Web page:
A huge part of online music’s forgotten history went back online this month, thanks to Jason Scott, the man behind Textfiles.com. Scott spent the past week uploading a huge chunk of the original Internet Underground Music Archive, also know as IUMA, to the servers of Archive.org. From his blog:
“Oh, you are in for a treat and a hell of a lot of modern musical history just got saved. This is over 25,000 bands and artists, and over 680,000 tracks of music. That number sounds made up, but I’m not kidding – six hundred and eighty thousand songs are in this collection.”
IUMA was the Internet’s original hosting service for licensed music downloads. Launched in 1993, it not only predated MP3.com as a service where musicians could upload their own songs, but actually came before the MP3 format and most of the web itself. But the site also struggled to pioneer a business model for online music, and eventually shut down in 2006, with hundreds of thoudsands of songs going offline – until now.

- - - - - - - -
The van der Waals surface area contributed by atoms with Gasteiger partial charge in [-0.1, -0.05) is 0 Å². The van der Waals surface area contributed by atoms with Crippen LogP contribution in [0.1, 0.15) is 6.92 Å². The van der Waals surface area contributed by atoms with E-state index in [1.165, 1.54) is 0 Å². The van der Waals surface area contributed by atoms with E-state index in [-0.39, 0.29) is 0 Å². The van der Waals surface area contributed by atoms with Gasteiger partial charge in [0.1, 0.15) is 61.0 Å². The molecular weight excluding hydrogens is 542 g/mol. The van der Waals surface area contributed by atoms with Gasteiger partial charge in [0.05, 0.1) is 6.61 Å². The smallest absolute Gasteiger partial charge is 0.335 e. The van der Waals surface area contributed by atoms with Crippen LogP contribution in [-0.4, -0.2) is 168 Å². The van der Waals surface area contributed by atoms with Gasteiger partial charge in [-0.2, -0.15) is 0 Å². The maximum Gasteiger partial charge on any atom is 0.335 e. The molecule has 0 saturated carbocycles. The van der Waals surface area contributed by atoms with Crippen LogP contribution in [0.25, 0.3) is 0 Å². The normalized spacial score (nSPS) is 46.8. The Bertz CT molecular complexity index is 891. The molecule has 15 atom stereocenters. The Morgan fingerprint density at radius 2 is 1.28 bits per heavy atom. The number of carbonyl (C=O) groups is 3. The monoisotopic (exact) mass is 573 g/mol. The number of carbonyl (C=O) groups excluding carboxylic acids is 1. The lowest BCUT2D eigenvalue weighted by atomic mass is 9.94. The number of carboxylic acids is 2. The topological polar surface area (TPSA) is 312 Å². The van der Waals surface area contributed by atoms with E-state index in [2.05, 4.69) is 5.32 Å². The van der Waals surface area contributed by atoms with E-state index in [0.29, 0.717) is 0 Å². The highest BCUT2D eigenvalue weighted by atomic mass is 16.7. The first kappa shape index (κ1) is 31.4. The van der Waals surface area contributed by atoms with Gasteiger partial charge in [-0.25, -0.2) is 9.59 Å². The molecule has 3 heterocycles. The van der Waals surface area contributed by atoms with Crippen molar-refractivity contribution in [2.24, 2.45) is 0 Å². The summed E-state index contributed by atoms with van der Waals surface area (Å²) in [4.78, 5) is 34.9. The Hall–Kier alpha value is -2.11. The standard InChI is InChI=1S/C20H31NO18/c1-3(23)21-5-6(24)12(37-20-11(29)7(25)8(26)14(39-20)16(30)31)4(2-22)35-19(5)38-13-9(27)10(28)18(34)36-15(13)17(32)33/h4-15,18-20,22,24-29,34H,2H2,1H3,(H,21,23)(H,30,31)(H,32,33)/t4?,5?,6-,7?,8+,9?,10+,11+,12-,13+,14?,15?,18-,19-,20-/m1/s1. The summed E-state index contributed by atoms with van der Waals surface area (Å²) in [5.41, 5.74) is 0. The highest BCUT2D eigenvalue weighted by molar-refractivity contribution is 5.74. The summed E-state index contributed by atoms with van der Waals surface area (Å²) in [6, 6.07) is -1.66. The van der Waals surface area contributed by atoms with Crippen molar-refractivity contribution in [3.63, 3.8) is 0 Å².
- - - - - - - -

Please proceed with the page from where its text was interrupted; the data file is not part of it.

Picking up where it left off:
The birth of IUMA
IUMA’s story began in the early nineties with a guy called Jeff Patterson, who was playing with a punk band called The Ugly Mugs in Santa Cruz, California. The band was touring local clubs but wanted to reach a wider audience. One day, Patterson and his friend Rob Lord — who later went on to work for the MP3 software maker Nullsoft — stumbled across the MP2 audio format.
That predecessor of today’s MP3 files offered the ability to compress music files to about a tenth of their original size without sounding too bad, and Patterson and Lord started to upload MP2-compressed Ugly Muggs songs to a public FTP server.
Soon, they started to upload songs of roommates and other local bands as well. Then they decided to make the music more accessible, first through a gopher page and then a website. The Internet Undergroud Music Archive was born.
Continue reading the rest of the story on Gigaom